Why do we stay in bad relationships?

Why do we stay in bad relationships?

It’s surprising how relationships can be loving and nurturing and can last forever. But it’s just as amazing that when we find ourselves in bad relationships we may stay in them for way too long. Why do people stay in relationships when they want to leave? Why just settle for second best? Why not just leave?

Because it’s not easy.

A healthy relationship should be based on love and trust. It should be nurturing and caring. The couple involved should have similar goals and enjoy the companionship. They choose to be together because they feel rewarded emotionally and physically. This doesn’t mean it’s conflict-free, but issues are resolved and harmony is sought. Problems are worked out together—as a team. Communication is open and the couple expects the best for each other. There is mutual respect.

When trust is gone. When the only the negative aspects of the other person seem to rise to the surface. When future goals are different. When most of their time together is spent bickering and nothing is resolved. When they both rather be somewhere else. Where there is deceit and acceptance of the other is gone. And of course, when the sex is gone or it has become a chore.

People choose to stay in dead-end relationships for many reasons. Are there any good reasons to stay? It all depends on an individual’s circumstances. Not everyone can or feel free to leave.

People stay in toxic relationships because they have children in common. But kids suffer the consequences either way. If the separation is healthy, amicable and the children’s interests come first—as they should—kids won’t suffer the blow of the separation so much. It is up to the parents to make the transition smooth. Staying for the children can backfire and may be worse in the end. Kids will feel the tension and the absence of love, thus absorbing the negativity. Parents are role models and children learn about relationships from watching their parents.

Also read: Dating again: how to tell your kids

Why do we stay in bad relationships?

In Jane Isay’s article in The New York Times titled, “Keep Marital Secrets Closed,” Isay explains how she stayed in a relationship with her gay husband for their kid’s sake, and how she was confronted by their children once they found out the reason they didn’t part ways. The children felt betrayed, confused and angered.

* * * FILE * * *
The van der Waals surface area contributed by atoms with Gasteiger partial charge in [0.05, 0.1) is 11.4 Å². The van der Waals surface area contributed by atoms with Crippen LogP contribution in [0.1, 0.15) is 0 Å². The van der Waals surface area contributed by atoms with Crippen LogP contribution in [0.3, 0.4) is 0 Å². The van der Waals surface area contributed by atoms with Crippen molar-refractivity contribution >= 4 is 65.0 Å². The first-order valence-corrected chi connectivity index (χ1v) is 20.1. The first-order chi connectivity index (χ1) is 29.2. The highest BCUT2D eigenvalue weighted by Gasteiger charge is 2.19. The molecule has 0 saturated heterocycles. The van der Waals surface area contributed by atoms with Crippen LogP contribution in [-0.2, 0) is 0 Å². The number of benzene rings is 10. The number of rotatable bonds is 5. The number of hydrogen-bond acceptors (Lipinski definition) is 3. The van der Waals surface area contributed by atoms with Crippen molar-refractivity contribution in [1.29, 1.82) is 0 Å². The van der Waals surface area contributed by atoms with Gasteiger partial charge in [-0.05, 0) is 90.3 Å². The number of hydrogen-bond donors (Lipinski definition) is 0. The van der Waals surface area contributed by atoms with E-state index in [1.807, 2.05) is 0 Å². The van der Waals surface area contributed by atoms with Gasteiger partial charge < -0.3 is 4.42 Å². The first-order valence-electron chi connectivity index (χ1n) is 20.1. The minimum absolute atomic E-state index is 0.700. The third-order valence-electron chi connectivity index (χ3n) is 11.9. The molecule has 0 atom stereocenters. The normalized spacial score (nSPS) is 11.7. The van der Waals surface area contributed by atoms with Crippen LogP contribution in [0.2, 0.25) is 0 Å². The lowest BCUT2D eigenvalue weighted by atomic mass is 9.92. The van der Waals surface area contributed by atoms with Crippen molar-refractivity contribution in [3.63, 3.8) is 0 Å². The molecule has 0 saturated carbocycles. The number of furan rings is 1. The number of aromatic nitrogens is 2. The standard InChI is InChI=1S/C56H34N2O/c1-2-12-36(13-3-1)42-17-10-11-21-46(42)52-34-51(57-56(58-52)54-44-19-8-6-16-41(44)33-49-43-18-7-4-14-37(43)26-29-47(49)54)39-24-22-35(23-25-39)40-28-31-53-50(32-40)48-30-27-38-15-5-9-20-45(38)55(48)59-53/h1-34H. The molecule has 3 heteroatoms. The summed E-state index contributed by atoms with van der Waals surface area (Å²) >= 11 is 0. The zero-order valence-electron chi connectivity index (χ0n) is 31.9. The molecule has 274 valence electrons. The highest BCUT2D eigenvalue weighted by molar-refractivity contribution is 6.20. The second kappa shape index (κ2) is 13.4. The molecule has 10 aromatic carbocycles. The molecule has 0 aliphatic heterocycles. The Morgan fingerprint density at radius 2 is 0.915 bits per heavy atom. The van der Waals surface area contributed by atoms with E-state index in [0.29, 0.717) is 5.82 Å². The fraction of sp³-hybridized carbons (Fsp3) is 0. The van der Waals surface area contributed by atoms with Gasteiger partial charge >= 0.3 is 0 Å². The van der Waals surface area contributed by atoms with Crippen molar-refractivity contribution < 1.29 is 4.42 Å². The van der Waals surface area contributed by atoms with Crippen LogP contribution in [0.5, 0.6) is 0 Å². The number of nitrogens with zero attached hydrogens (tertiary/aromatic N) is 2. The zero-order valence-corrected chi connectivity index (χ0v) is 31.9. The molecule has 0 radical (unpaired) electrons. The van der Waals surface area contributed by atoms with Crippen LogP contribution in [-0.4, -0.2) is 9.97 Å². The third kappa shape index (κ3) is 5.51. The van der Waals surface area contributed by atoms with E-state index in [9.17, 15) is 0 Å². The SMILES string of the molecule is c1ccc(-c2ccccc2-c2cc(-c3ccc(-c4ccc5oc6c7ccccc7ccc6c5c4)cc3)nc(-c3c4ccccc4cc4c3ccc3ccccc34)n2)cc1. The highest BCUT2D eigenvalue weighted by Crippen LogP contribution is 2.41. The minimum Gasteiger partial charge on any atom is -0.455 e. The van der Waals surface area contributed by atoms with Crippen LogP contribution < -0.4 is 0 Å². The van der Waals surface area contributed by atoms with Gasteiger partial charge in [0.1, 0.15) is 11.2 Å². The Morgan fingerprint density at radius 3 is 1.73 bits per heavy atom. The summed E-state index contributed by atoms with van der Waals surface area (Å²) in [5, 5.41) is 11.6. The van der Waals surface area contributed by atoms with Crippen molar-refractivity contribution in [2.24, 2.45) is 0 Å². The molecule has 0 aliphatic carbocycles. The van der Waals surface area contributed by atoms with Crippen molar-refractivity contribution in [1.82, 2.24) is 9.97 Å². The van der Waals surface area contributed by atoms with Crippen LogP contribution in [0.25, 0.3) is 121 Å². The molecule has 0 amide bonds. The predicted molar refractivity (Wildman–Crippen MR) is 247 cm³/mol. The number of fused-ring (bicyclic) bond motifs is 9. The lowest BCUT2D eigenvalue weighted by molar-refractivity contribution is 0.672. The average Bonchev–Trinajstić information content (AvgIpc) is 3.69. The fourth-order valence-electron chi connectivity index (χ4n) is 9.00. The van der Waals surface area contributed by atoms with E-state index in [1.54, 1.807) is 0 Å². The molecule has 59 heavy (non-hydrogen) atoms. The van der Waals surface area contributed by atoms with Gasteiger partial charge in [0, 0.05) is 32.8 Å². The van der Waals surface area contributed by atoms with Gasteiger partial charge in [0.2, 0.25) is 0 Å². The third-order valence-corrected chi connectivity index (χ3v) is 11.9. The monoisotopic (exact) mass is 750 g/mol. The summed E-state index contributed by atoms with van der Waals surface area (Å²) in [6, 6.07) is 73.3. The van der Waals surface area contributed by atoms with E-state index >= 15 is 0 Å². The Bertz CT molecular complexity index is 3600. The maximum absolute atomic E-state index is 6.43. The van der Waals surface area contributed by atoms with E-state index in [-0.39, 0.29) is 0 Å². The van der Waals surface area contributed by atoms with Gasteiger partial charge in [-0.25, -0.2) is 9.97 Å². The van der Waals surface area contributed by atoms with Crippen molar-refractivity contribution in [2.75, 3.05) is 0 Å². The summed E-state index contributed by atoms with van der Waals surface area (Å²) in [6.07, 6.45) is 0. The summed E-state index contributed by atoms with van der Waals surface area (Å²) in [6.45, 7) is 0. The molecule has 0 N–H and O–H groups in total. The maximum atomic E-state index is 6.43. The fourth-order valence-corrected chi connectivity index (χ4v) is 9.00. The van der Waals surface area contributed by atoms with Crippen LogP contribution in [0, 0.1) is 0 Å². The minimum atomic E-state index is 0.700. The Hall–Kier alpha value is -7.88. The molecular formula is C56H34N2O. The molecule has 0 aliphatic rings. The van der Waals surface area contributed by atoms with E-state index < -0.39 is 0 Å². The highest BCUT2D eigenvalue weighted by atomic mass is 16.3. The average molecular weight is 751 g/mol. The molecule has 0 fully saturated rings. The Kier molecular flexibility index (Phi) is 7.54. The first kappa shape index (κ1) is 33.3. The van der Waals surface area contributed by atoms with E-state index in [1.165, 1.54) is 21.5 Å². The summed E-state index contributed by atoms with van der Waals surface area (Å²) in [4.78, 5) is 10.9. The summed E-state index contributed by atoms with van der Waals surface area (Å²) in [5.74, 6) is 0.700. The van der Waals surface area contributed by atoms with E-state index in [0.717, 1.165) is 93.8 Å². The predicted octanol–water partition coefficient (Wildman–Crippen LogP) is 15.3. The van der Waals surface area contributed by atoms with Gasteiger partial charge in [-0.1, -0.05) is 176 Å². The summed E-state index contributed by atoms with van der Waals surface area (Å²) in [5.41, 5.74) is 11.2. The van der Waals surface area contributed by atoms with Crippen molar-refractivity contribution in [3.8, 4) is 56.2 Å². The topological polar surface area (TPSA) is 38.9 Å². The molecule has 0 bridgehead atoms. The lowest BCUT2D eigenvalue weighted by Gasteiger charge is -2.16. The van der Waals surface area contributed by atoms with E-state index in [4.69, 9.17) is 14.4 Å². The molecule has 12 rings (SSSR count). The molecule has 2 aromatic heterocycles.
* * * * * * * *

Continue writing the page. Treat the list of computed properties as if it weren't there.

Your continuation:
It’s true that it is hard to leave a spouse or partner for economic reasons—giving up a lifestyle you have become accustomed to, medical insurance, a nice car, etc. However, living a sad yet comfortable life is no way to live. All the money in the world won’t make a person happy. It is hard to start again from scratch, to move, to sleep alone, to date again. But you can make it if you focus on you again. Taking a second chance at love, a second chance at life might feel like looking down at an abyss, but it might bring happiness in the long run.

Most people fear being alone, but in the end we are alone no matter what. But being alone is not so bad. The freedom of choosing what to do, where to go, is well-worth it. Time alone will also help you figure out what you actually want from life, what you need. It will also help you see yourself as an individual, not as half of a partnership you no longer want to be a part of. People are lonely even in a room full of people, let’s not forget this truth. We are social beings. We get used to people, even if their company brings us suffering. Some people take the easy path and keep on living with their partner just because they fear being alone.

There is also the issue of security. Knowing you have a place to go back to is nice. However, if you dread going back, better go it alone. Security doesn’t really exist. At any given moment you can lose everything, then what?

Many people just stay, hoping that other person will change. But they won’t change. As I often say: If you can’t stand being with someone and hope they will someday change, just leave.

There is also such thing as addictive relationships and codependency. Some relationships feed on love-hate patterns. It’s like an addiction. Bickering, putting the other person down, belittling, running off, insulting. And then making-up. Is it really worth it to have someone push your buttons, on and off like that? These relationships go through the same cycles again and again. Once a relationship falls prey to the codependence dance chances of recovery are almost nil.

Many people stay in a bad relationship because they fear losing friends and family. The truth is, yes, you will lose some of those relationships. But you will make new relationships.

Yet one of the most important things that keep us in a toxic relationship is fear of change. Change is not easy. Change is scary. It’s like jumping into the unknown. Leaving without a paved way ahead is stressful. It is akin to the fear of making a big mistake. But the truth is that there are no mistakes. Wouldn’t staying in a bad relationship be a mistake? There is no such thing as mistakes, only results. Try and see life as an adventure with its ups and downs, maybe then change won’t appear so daunting.

The key is that you should be honest with yourself. honesty. Be honest about where you are in a relationship, and whether it is healthy to stay. There are all kinds of relationships and the thing is, we are the ones who make all our own choices. We are responsible for our life. Life just doesn’t happen to us. Why suffer in the wrong relationship? Choose your battles, the one’s worth fighting and give up the one’s you just can’t win.

Laura Carbonell

Laura Carbonell is a bilingual and bicultural language teacher in San Francisco, the place she calls home. Born into a family of writers, she enjoys sharing her vision of empowerment and motivation online. She blogs at Onlifeandhope.com